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Heritage, feral horses and meat pies conversation starters at Narjong Healing Ceremony

Rachael Knowles -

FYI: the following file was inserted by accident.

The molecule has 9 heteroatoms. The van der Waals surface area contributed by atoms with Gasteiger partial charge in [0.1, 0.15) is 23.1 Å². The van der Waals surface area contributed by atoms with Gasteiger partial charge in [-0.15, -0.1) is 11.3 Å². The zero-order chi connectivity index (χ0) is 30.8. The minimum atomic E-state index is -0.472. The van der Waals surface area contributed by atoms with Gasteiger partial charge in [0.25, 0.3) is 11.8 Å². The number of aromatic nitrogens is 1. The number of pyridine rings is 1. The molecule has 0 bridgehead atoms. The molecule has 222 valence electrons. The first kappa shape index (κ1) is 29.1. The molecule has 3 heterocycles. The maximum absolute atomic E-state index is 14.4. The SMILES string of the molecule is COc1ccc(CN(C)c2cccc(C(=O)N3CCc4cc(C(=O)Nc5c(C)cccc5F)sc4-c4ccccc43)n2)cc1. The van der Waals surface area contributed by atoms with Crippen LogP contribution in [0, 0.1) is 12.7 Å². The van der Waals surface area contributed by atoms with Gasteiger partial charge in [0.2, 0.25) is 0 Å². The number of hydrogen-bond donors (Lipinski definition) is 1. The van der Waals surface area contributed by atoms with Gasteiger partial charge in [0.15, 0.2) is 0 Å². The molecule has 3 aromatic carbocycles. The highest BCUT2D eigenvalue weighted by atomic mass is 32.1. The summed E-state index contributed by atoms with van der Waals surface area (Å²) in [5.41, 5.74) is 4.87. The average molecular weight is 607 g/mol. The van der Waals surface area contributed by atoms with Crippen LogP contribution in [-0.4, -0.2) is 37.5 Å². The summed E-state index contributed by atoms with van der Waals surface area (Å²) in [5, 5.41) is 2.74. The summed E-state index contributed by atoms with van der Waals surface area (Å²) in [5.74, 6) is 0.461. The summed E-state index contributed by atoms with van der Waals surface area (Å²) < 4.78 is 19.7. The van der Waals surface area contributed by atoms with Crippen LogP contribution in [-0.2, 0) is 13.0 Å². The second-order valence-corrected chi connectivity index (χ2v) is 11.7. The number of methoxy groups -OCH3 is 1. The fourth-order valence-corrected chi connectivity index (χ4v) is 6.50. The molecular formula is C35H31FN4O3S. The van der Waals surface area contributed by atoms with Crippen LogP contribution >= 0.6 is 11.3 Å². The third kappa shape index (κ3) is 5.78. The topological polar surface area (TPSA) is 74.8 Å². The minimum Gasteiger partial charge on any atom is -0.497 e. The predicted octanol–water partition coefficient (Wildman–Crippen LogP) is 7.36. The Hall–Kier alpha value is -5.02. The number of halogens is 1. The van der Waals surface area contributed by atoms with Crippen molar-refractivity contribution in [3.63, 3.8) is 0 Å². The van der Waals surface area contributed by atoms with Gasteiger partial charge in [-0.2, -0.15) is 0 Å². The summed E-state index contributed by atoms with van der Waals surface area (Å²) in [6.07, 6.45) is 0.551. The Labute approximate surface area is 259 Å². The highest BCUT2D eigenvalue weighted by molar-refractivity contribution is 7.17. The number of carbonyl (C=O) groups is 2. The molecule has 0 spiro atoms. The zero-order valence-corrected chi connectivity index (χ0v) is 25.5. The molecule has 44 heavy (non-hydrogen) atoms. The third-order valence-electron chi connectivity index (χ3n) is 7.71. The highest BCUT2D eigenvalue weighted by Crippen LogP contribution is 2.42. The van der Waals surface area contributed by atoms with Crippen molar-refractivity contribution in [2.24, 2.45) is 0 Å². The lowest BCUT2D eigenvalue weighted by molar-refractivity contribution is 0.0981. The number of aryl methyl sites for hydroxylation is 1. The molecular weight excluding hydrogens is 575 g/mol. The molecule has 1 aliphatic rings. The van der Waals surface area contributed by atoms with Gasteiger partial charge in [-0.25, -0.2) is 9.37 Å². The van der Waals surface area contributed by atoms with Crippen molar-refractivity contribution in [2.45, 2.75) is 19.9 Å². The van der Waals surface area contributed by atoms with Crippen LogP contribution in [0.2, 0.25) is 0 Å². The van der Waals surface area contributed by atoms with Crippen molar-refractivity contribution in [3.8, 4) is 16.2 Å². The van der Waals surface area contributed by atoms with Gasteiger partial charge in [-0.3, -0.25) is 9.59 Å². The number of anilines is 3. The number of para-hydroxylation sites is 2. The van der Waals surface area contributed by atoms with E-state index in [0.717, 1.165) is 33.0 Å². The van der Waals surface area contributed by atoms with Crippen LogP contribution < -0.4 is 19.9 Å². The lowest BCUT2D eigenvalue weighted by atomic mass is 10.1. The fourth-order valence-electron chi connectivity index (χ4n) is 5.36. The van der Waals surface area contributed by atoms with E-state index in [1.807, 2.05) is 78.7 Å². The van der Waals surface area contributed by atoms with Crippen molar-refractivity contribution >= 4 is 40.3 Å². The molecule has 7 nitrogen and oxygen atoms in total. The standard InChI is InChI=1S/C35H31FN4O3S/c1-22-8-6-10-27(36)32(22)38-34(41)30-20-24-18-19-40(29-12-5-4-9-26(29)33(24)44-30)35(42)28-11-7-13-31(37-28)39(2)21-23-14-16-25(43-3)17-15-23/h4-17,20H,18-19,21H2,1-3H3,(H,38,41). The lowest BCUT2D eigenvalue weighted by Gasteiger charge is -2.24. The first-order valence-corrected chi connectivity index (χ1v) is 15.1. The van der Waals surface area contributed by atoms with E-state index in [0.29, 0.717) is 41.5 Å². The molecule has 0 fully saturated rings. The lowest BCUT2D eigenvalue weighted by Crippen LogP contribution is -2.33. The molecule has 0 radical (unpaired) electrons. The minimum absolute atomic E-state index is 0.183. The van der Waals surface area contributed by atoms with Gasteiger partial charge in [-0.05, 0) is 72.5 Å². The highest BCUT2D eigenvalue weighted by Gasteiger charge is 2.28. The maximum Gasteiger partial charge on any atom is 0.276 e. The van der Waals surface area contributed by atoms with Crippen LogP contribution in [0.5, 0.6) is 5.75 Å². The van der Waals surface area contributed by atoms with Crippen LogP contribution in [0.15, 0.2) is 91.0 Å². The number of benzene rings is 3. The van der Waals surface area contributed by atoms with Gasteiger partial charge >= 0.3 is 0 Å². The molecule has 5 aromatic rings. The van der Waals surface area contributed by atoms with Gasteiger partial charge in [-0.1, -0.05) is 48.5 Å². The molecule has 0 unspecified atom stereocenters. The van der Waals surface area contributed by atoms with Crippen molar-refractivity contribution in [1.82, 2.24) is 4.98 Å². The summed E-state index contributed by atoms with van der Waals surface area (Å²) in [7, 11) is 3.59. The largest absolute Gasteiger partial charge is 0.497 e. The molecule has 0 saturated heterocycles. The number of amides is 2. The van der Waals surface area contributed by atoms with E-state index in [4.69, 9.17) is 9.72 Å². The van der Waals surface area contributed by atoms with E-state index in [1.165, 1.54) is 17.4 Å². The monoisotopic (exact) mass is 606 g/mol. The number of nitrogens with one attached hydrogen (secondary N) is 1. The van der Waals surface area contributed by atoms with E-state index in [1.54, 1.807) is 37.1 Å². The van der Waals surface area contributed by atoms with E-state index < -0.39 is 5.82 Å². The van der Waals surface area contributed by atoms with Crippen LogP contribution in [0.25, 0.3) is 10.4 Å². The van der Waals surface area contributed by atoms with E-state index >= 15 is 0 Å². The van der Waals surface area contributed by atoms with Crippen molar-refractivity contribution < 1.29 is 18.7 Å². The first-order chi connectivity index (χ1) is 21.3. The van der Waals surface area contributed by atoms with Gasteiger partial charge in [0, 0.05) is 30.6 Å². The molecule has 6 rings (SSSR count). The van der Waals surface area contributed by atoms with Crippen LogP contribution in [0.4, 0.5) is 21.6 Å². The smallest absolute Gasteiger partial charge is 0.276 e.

: In the first of its kind in 150 years, the Narjong Healing Ceremony brought together men and women from across the country to the mighty Murrumbidgee River. The aim of the ceremony was to heal the waterways and country, and to push the questions: what is culture and heritage? And what is worth protecting? The ceremony was organised prior to the fish kills in the Darling and was hosted over two days at the beginning of March. Reclaim Kosci Campaign Coordinator and Wiradjuri man, Richard Swain, was one of the organisers of the healing ceremony. Mr Swain is a loreman practising under Uncle Max Harrison. “We know we can’t turn back time, but we need to make the average Australian realise that their actual heritage is the country, the land they’re standing on,” he said. “There’s another part of this, it’s an awakening of blackfellas. There are many issues in Australia like the flag or the treaty, but we should always make sure to stand up for country. Caring for country is our true culture.” Mr Swain is particularly concerned about the impact of feral horses on country. “We took people to the actual spring where the mother gives birth to the Murrumbidgee. It’s been absolutely desecrated by feral horses. It’s not until someone goes that they feel that—it’s one of those things people have to see. It is really emotional, it is hard to comprehend. Water can’t come out of the ground because it’s been trampled for an unnecessary feral animal,” Mr Swain said. Swain said he hopes this will provoke both Indigenous and non-Indigenous people into moving towards change. “We are lucky to have a core group of loremen who really care and we are putting in the effort to support each other and to stand up for country.” Others in attendance included Uncle Max Harrison and Uncle Major Moogy Summers, a Ngarrindjeri elder from Coorong at the mouth of the Murray River. Wayne Thorpe, a Gunnai and Yorta Yorta man, said the invitation was open to all people, with an event posted on Facebook. “We invited people from around Australia and we included within our ceremony people from different rivers, so we can identify the languages of the rivers that join the Murray.” “Identifying the languages from the peoples is giving back the languages to these rivers and helping to heal them,” Mr Thorpe said. Mr Swain said on the Sunday of the ceremony, men representing the Murray, Murrumbidgee, Lachlan and the Darling rivers, as well as Uncle Moogy and his men from the Coorong, all came together. The loremen were led in ceremony by Uncle Max. “We cheered up, walked everyone a kilometre to the river, and had the ceremony there. We did the lighting of the fire … we smoked everyone who came, then we buried the smoke and washed the ochre in the river,” Mr Swain said. Many non-Indigenous people were in attendance, several of whom were in favour of the presence of feral horses. Mr Swain hoped that witnessing the ceremony will push non-Indigenous people to reconsider their ideas of culture and heritage. “Water is life, and I believe we need living rivers. Before you put a pump in a river, the river should be allowed to live. What I’d like Australians to embrace, all Australians, is that the country you’re standing on is your heritage. Get over your meat pies—the responsibility of caring for country needs to be our culture.” By Rachael Knowles


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